Building on this foundation, the team of researchers based at UCL worked with patients, behavioural change experts, and healthcare professionals (like GPs and nurses) to develop a new service. The work on this project was guided by a lived experience advisory panel – a group of 27 patients and carers who advised and were active partners in developing Primrose, supported by the charities Rethink Mental Illness and The McPin Foundation. The Mental Health Research Network (MHRN) even awarded the project a national prize [SP4] in 2013 for how well the project had involved patients and the public.

The result was an integrated (bringing mental health and physical health together), primary care (based in GP practices, delivered by nurses) service (an intervention to reduce cardiovascular disease delivered to patients with severe mental illness) called Primrose.

Manuals for healthcare staff were developed to guide them on how to carry out Primrose. These manuals covered key components like the timeline (8-12 sessions over 6 months) and how to reduce cardiovascular disease risk (setting collaborative goals such as improving diet and doing more exercise or stopping smoking, with an action plan for how the patient could achieve this and points for positive feedback).

Whilst reducing cardiovascular disease risk was the focus through intensive behaviour change sessions, importantly holistic support was also provided (seeing the patient as a whole person), so the service also included things like signposting to additional services if needed, such as to help with financial worries for example.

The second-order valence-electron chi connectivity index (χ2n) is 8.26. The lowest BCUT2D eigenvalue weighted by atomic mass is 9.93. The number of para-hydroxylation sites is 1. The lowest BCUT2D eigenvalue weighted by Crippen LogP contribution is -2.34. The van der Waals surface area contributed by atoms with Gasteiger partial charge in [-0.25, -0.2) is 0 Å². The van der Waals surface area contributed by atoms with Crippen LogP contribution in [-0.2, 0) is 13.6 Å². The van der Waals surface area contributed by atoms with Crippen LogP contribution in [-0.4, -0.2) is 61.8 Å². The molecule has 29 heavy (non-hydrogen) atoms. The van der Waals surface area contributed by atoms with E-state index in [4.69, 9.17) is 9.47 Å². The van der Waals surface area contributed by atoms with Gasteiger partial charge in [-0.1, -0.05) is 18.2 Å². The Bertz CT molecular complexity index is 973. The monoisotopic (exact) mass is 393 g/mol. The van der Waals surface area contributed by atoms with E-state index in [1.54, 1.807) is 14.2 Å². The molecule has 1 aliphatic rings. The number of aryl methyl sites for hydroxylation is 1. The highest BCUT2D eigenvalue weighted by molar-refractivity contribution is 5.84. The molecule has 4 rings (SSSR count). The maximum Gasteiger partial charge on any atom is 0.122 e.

This all sounds great, but the key question was: does Primrose work?

To try to answer this question, the researchers compared Primrose to the care patients would normally get when they had high cardiovascular risk and severe mental illness across 76 GP practices in England. Patients would usually be provided with leaflets made by the British Heart Foundation. This was done in a way that was rigorous – a national randomised control trial – where half the GP practices provided patients with Primrose, and half provided patients with care as usual.  

The headline findings: people saw the need for Primrose and therefore healthcare staff were engaged, sessions well attended, and patients liked it. Importantly, patients who were supported through Primrose were less likely to be admitted to inpatient hospital care, which may indicate that these patients were staying well or making better use of other support. Researchers found that building positive relationships between patients and staff, involving supportive others, and using what was already available to patients to help them reach their goals supported engagement and success with Primrose. Plus, when looking at how much care costed, Primrose was estimated to save the NHS £895 per patient per year through mental health costs compared to if they received usual care. 

But (there always seems to be a ‘but’ in research) when looking at the medical measures of cardiovascular risk such as levels of cholesterol, these went down in both groups (groups of patients who attended Primrose and those who received their normal care). This is good – patients improved physically over time – but in answering the question of ‘did Primrose work?’, for this finding we can only say that Primrose worked as well as care as usual. 

Researchers suggested a few reasons for this, such as all GP practices involved being aware and supportive of reducing cardiovascular risk in people with severe mental illness (even when not delivering Primrose). Moreover, there were a few implementation challenges with delivering Primrose, including some healthcare staff and patients misunderstanding what Primrose was, healthcare staff being concerned with how well it fitted in with their normal work, and some recognised that stigma around serious mental illness was still present.